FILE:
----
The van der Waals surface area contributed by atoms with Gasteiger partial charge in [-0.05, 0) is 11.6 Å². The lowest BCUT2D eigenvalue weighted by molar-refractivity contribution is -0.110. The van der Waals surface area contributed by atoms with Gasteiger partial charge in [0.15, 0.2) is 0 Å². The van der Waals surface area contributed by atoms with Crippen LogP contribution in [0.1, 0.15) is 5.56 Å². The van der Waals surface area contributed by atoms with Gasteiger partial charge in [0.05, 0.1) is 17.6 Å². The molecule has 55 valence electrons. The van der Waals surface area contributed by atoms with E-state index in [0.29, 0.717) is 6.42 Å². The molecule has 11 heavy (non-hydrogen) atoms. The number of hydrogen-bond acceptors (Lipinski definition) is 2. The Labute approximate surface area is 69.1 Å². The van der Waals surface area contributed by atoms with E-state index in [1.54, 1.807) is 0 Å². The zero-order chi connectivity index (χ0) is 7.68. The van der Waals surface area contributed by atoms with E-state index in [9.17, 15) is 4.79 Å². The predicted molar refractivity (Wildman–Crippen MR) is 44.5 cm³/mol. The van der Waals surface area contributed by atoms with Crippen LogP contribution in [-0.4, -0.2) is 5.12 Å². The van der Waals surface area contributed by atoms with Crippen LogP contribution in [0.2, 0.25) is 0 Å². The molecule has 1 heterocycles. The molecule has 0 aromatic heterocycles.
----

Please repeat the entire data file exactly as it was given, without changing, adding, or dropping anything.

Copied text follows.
The van der Waals surface area contributed by atoms with Gasteiger partial charge in [-0.05, 0) is 11.6 Å². The lowest BCUT2D eigenvalue weighted by molar-refractivity contribution is -0.110. The van der Waals surface area contributed by atoms with Gasteiger partial charge in [0.15, 0.2) is 0 Å². The van der Waals surface area contributed by atoms with Crippen LogP contribution in [0.1, 0.15) is 5.56 Å². The van der Waals surface area contributed by atoms with Gasteiger partial charge in [0.05, 0.1) is 17.6 Å². The molecule has 55 valence electrons. The van der Waals surface area contributed by atoms with E-state index in [0.29, 0.717) is 6.42 Å². The molecule has 11 heavy (non-hydrogen) atoms. The number of hydrogen-bond acceptors (Lipinski definition) is 2. The Labute approximate surface area is 69.1 Å². The van der Waals surface area contributed by atoms with E-state index in [1.54, 1.807) is 0 Å². The zero-order chi connectivity index (χ0) is 7.68. The van der Waals surface area contributed by atoms with E-state index in [9.17, 15) is 4.79 Å². The predicted molar refractivity (Wildman–Crippen MR) is 44.5 cm³/mol. The van der Waals surface area contributed by atoms with Crippen LogP contribution in [-0.4, -0.2) is 5.12 Å². The van der Waals surface area contributed by atoms with Crippen LogP contribution in [0.2, 0.25) is 0 Å². The molecule has 1 heterocycles. The molecule has 0 aromatic heterocycles.